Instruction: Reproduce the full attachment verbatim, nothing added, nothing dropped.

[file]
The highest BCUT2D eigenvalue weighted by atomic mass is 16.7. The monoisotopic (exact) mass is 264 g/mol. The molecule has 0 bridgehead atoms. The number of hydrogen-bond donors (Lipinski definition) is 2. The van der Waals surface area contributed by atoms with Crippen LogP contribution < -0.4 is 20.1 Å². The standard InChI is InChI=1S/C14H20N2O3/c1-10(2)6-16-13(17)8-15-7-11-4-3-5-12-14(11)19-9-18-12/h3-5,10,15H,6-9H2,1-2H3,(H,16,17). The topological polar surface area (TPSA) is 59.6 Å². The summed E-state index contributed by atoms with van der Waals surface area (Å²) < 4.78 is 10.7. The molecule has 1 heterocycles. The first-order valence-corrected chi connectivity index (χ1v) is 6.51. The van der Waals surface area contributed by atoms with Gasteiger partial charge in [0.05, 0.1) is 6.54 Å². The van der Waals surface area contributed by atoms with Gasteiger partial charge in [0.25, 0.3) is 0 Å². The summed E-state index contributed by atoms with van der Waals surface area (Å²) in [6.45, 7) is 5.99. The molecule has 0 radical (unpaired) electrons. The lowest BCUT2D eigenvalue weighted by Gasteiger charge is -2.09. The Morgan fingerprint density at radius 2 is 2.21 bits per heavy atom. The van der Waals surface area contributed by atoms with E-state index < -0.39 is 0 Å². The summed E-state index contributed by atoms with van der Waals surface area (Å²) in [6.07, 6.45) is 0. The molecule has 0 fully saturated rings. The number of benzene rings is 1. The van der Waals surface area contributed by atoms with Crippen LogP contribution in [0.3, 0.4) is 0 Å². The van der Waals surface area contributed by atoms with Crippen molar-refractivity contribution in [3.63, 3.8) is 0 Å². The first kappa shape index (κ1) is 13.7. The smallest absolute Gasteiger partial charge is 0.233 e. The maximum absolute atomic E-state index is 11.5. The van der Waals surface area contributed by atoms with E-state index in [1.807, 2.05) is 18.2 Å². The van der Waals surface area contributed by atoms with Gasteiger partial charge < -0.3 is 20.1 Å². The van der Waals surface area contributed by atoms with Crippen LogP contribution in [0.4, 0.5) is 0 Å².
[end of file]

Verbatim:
The highest BCUT2D eigenvalue weighted by atomic mass is 16.7. The monoisotopic (exact) mass is 264 g/mol. The molecule has 0 bridgehead atoms. The number of hydrogen-bond donors (Lipinski definition) is 2. The van der Waals surface area contributed by atoms with Crippen LogP contribution < -0.4 is 20.1 Å². The standard InChI is InChI=1S/C14H20N2O3/c1-10(2)6-16-13(17)8-15-7-11-4-3-5-12-14(11)19-9-18-12/h3-5,10,15H,6-9H2,1-2H3,(H,16,17). The topological polar surface area (TPSA) is 59.6 Å². The summed E-state index contributed by atoms with van der Waals surface area (Å²) < 4.78 is 10.7. The molecule has 1 heterocycles. The first-order valence-corrected chi connectivity index (χ1v) is 6.51. The van der Waals surface area contributed by atoms with Gasteiger partial charge in [0.05, 0.1) is 6.54 Å². The van der Waals surface area contributed by atoms with Gasteiger partial charge in [0.25, 0.3) is 0 Å². The summed E-state index contributed by atoms with van der Waals surface area (Å²) in [6.45, 7) is 5.99. The molecule has 0 radical (unpaired) electrons. The lowest BCUT2D eigenvalue weighted by Gasteiger charge is -2.09. The Morgan fingerprint density at radius 2 is 2.21 bits per heavy atom. The van der Waals surface area contributed by atoms with E-state index < -0.39 is 0 Å². The summed E-state index contributed by atoms with van der Waals surface area (Å²) in [6.07, 6.45) is 0. The molecule has 0 fully saturated rings. The number of benzene rings is 1. The van der Waals surface area contributed by atoms with Crippen LogP contribution in [0.3, 0.4) is 0 Å². The van der Waals surface area contributed by atoms with Crippen molar-refractivity contribution in [3.63, 3.8) is 0 Å². The first kappa shape index (κ1) is 13.7. The smallest absolute Gasteiger partial charge is 0.233 e. The maximum absolute atomic E-state index is 11.5. The van der Waals surface area contributed by atoms with E-state index in [1.807, 2.05) is 18.2 Å². The van der Waals surface area contributed by atoms with Gasteiger partial charge < -0.3 is 20.1 Å². The van der Waals surface area contributed by atoms with Crippen LogP contribution in [0.4, 0.5) is 0 Å².